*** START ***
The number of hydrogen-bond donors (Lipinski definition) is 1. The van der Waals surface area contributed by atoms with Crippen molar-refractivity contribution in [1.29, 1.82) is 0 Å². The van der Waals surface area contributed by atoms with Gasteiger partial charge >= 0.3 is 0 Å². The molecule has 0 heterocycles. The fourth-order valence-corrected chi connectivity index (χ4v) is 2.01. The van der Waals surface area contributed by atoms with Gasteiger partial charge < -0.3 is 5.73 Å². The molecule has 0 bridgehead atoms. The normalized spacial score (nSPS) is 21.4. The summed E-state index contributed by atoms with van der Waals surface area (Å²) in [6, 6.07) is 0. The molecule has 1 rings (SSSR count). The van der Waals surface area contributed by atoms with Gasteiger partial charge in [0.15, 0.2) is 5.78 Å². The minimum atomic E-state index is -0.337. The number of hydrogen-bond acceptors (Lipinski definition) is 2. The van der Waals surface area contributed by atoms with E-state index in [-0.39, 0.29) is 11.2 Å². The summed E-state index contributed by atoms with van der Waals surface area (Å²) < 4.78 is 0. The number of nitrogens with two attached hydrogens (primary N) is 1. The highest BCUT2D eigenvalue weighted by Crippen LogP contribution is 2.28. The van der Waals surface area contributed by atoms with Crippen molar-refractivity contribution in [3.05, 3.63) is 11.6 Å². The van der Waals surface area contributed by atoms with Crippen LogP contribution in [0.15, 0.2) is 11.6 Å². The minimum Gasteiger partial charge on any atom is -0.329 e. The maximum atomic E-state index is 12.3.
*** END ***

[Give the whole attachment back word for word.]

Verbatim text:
The number of hydrogen-bond donors (Lipinski definition) is 1. The van der Waals surface area contributed by atoms with Crippen molar-refractivity contribution in [1.29, 1.82) is 0 Å². The van der Waals surface area contributed by atoms with Gasteiger partial charge >= 0.3 is 0 Å². The molecule has 0 heterocycles. The fourth-order valence-corrected chi connectivity index (χ4v) is 2.01. The van der Waals surface area contributed by atoms with Gasteiger partial charge < -0.3 is 5.73 Å². The molecule has 0 bridgehead atoms. The normalized spacial score (nSPS) is 21.4. The summed E-state index contributed by atoms with van der Waals surface area (Å²) in [6, 6.07) is 0. The molecule has 1 rings (SSSR count). The van der Waals surface area contributed by atoms with Gasteiger partial charge in [0.15, 0.2) is 5.78 Å². The minimum atomic E-state index is -0.337. The number of hydrogen-bond acceptors (Lipinski definition) is 2. The van der Waals surface area contributed by atoms with E-state index in [-0.39, 0.29) is 11.2 Å². The summed E-state index contributed by atoms with van der Waals surface area (Å²) < 4.78 is 0. The number of nitrogens with two attached hydrogens (primary N) is 1. The highest BCUT2D eigenvalue weighted by Crippen LogP contribution is 2.28. The van der Waals surface area contributed by atoms with Crippen molar-refractivity contribution in [3.05, 3.63) is 11.6 Å². The van der Waals surface area contributed by atoms with Crippen LogP contribution in [0.15, 0.2) is 11.6 Å². The minimum Gasteiger partial charge on any atom is -0.329 e. The maximum atomic E-state index is 12.3.